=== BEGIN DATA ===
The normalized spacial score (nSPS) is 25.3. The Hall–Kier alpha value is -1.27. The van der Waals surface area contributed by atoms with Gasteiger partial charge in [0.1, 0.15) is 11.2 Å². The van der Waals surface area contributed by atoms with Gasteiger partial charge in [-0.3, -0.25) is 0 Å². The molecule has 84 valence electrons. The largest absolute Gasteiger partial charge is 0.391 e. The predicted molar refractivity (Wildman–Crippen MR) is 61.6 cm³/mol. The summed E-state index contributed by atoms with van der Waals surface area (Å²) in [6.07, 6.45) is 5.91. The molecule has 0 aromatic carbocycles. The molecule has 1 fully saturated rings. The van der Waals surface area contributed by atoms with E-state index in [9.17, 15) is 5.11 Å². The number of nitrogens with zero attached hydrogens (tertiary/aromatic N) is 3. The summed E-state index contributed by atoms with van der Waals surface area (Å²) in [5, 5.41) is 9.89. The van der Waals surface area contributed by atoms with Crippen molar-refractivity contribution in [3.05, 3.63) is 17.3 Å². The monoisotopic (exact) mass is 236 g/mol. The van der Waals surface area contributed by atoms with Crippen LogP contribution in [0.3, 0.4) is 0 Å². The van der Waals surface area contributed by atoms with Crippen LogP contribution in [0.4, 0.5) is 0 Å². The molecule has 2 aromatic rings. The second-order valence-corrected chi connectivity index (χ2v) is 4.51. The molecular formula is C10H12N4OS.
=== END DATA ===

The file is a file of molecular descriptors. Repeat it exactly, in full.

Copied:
The normalized spacial score (nSPS) is 25.3. The Hall–Kier alpha value is -1.27. The van der Waals surface area contributed by atoms with Gasteiger partial charge in [0.1, 0.15) is 11.2 Å². The van der Waals surface area contributed by atoms with Gasteiger partial charge in [-0.3, -0.25) is 0 Å². The molecule has 84 valence electrons. The largest absolute Gasteiger partial charge is 0.391 e. The predicted molar refractivity (Wildman–Crippen MR) is 61.6 cm³/mol. The summed E-state index contributed by atoms with van der Waals surface area (Å²) in [6.07, 6.45) is 5.91. The molecule has 0 aromatic carbocycles. The molecule has 1 fully saturated rings. The van der Waals surface area contributed by atoms with E-state index in [9.17, 15) is 5.11 Å². The number of nitrogens with zero attached hydrogens (tertiary/aromatic N) is 3. The summed E-state index contributed by atoms with van der Waals surface area (Å²) in [5, 5.41) is 9.89. The van der Waals surface area contributed by atoms with Crippen molar-refractivity contribution in [3.05, 3.63) is 17.3 Å². The monoisotopic (exact) mass is 236 g/mol. The van der Waals surface area contributed by atoms with Crippen LogP contribution in [0.3, 0.4) is 0 Å². The van der Waals surface area contributed by atoms with Crippen LogP contribution in [0.4, 0.5) is 0 Å². The molecule has 2 aromatic rings. The second-order valence-corrected chi connectivity index (χ2v) is 4.51. The molecular formula is C10H12N4OS.